application filed by or on behalf of the child, pass an order for interim compensation to meet the immediate needs of the child for relief or rehabilitation at any stage after registration of the First Information Report. Such interim compensation paid to the child shall be adjusted against the final compensation, if any.

(2)The Special Court may, on its own or on an application filed by or onbehalf of the victim,
recommend the award of compensation where the accused is convicted, or where the case ends
in acquittal or discharge, or the accused is not traced or identified, and in the opinion of the
Special Court the child has suffered loss or injury as a result of that offence.

(3) Where the Special Court, under sub-section (8) of section 33 of the Act read with sub-
sections (2) and (3) of section 357A of the Code of Criminal Procedure, makes a direction for the award of compensation to the victim, it shall take into account all relevant factors relating to the loss or injury caused to the victim, including the following:-

(i) type of abuse, gravity of the offence and the severity of the mental or physical
harm or injury suffered by the child;
(ii) the expenditure incurred or likely to be incurred on his medical treatment for
physical and/or mental health;
(iii) loss of educational opportunity as a consequence of the offence, including
absence from school due to mental trauma, bodily injury, medical treatment,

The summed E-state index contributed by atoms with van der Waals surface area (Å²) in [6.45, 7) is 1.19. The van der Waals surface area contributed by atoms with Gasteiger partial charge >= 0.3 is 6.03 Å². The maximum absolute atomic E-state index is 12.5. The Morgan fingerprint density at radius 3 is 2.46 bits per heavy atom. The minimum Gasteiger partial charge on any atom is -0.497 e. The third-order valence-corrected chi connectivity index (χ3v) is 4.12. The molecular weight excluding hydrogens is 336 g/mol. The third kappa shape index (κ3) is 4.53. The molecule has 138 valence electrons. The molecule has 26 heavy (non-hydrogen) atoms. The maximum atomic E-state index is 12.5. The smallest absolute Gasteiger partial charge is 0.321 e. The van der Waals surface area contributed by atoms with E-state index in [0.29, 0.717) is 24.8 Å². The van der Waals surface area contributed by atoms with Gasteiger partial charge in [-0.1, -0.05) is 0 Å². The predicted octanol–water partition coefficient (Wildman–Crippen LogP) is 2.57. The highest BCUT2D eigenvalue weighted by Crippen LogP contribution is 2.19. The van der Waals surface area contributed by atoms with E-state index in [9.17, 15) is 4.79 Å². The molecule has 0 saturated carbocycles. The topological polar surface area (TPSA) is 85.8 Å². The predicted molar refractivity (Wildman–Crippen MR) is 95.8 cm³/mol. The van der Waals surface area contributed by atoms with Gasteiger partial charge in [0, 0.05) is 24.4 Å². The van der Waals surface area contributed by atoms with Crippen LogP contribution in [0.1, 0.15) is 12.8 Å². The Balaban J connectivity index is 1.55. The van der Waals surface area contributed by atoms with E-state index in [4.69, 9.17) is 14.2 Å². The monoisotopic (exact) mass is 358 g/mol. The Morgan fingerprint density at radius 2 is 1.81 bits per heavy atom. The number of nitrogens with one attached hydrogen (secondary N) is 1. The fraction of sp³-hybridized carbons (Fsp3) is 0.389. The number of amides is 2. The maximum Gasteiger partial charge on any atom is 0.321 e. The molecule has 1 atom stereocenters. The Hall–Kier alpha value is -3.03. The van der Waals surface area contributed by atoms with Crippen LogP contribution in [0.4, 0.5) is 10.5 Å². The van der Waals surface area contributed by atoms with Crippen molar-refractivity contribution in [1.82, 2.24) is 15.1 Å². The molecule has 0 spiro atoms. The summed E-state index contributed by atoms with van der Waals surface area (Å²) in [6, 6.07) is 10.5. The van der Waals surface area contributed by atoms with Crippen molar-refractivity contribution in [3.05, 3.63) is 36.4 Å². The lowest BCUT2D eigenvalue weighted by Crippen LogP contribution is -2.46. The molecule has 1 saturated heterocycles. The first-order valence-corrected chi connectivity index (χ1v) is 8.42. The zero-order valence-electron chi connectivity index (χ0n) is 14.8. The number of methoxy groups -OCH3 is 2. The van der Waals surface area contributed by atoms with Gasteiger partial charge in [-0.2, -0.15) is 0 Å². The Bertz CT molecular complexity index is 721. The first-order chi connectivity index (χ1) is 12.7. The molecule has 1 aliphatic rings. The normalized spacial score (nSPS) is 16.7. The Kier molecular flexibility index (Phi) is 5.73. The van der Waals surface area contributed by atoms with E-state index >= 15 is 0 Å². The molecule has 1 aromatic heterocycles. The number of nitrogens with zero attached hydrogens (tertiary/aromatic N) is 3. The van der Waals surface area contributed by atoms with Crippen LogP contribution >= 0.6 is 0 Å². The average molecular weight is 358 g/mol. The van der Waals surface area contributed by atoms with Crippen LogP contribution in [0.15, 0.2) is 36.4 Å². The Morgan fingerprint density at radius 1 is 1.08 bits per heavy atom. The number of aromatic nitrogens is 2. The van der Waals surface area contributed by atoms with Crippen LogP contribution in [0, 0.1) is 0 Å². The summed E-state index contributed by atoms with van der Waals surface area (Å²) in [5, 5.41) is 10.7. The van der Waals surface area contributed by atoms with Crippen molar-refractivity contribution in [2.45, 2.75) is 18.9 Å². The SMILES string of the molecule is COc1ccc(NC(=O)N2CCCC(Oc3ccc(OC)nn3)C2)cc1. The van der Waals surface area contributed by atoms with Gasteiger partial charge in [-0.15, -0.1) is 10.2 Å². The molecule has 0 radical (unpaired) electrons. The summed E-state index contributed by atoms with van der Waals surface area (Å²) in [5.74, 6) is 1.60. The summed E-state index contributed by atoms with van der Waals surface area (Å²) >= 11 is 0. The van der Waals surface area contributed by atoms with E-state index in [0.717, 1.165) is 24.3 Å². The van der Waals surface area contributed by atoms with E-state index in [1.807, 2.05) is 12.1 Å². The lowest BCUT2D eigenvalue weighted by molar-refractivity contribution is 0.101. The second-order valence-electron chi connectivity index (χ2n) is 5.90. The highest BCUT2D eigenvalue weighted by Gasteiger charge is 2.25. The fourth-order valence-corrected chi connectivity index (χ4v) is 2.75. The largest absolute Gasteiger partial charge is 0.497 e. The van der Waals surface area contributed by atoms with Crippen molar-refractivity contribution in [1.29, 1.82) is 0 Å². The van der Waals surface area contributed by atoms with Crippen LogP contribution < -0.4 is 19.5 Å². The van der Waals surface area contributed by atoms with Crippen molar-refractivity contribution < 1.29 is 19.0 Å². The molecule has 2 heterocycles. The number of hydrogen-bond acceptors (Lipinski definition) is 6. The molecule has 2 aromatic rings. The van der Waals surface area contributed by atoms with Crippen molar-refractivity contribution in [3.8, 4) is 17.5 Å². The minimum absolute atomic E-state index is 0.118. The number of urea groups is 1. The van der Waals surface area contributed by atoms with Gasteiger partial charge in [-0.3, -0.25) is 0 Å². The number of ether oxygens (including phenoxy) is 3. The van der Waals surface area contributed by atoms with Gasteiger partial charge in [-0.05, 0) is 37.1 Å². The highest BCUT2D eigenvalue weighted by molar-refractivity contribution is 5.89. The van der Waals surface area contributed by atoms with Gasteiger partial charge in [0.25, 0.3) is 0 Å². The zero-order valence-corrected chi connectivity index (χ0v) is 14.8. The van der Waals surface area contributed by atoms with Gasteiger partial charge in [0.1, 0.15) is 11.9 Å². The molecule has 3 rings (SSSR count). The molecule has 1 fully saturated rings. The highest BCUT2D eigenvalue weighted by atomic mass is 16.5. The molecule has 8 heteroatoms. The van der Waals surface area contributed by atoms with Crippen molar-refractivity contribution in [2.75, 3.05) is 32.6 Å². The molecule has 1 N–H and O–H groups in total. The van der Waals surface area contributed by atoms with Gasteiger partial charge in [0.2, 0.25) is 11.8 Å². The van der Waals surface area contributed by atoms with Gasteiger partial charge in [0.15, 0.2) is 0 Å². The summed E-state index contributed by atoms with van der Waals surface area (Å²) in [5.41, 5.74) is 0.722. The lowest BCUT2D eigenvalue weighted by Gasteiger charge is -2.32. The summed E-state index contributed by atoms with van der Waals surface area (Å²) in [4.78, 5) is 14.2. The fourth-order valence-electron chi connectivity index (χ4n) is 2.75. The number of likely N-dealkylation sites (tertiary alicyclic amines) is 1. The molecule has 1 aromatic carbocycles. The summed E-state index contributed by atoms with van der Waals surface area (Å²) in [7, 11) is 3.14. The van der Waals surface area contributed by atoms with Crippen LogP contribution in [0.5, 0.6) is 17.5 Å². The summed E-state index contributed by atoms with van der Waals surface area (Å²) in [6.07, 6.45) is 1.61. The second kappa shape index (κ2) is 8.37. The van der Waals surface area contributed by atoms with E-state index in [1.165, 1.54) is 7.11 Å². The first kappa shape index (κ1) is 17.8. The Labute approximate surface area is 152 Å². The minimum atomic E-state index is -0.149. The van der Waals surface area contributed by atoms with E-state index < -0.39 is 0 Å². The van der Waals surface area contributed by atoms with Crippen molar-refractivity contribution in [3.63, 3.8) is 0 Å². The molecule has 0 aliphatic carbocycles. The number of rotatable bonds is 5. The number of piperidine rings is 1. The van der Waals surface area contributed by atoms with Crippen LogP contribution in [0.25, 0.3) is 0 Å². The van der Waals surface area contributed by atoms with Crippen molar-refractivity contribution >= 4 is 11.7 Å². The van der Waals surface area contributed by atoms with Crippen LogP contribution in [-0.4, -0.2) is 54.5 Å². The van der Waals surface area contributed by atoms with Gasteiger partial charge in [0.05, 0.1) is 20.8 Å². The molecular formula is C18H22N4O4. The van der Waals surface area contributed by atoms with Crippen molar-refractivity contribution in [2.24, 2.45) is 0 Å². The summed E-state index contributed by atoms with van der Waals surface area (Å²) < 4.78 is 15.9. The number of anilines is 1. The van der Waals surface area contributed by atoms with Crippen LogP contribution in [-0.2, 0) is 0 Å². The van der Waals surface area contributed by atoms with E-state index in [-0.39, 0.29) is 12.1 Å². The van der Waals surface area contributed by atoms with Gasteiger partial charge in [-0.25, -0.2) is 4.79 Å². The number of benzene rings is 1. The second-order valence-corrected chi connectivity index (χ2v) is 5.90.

investigation and trial of the offence, or any other reason;
(iv) loss of employment as a result of the offence, including absence from place of
employment due to mental trauma, bodily injury, medical treatment, investigation
and trial of the offence, or any other reason;
(v)the relationship of the child to the offender, if any;
(vi) whether the abuse was a single isolated incidence or whether the abuse took place
over a period of time;
(vii) whether the child became pregnant as a result of the offence;
(viii) whether the child contracted a sexually transmitted disease (STD) as a result of
the offence;
(ix) whether the child contracted human immunodeficiency virus (HIV) as a result of
the offence;
(x)any disability suffered by the child as a result of the offence;
(xi) financial condition of the child against whom the offence has been committed so
as to determine his need for rehabilitation;
(xii)any other factor that the Special Court may consider to be relevant.

(4) The compensation awarded by the Special Court is to be paid by the State Government from the Victims Compensation Fund or other scheme or fund established by it for the purposes of compensating and rehabilitating victims under section 357A of the Code of Criminal Procedure or any other laws for the time being in force, or, where such fund or scheme does not exist, by the State Government.

(5) The State Government shall pay the compensation ordered by the Special Court within 30 days of receipt of such order.

(6) Nothing in these rules shall prevent a child or his parent or guardian or any other person in whom the child has trust and confidence from submitting an application for seeking relief under any other rules or scheme of the Central Government or State Government.

[F. No. 22-14/2012-CW-I]

Dr. Vivek Joshi,
Joint Secretary to the Government of India

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Supreme Court Cases

Ms. Eera Through Dr. Manjula Krippendorf Vs.State (Govt. of NCT of Delhi) & Anr. 21-Jul-2017 The prosecutrix has been suffering from a devastating mental and physical disorder since her birth and though she is biologically aged about 38 years, she has not mentally grown beyond six years.

Distingtion was made between Physical and mental age and held that physical age shall be considered and not mental age for  the definition of “child” in Section 2(1)(d)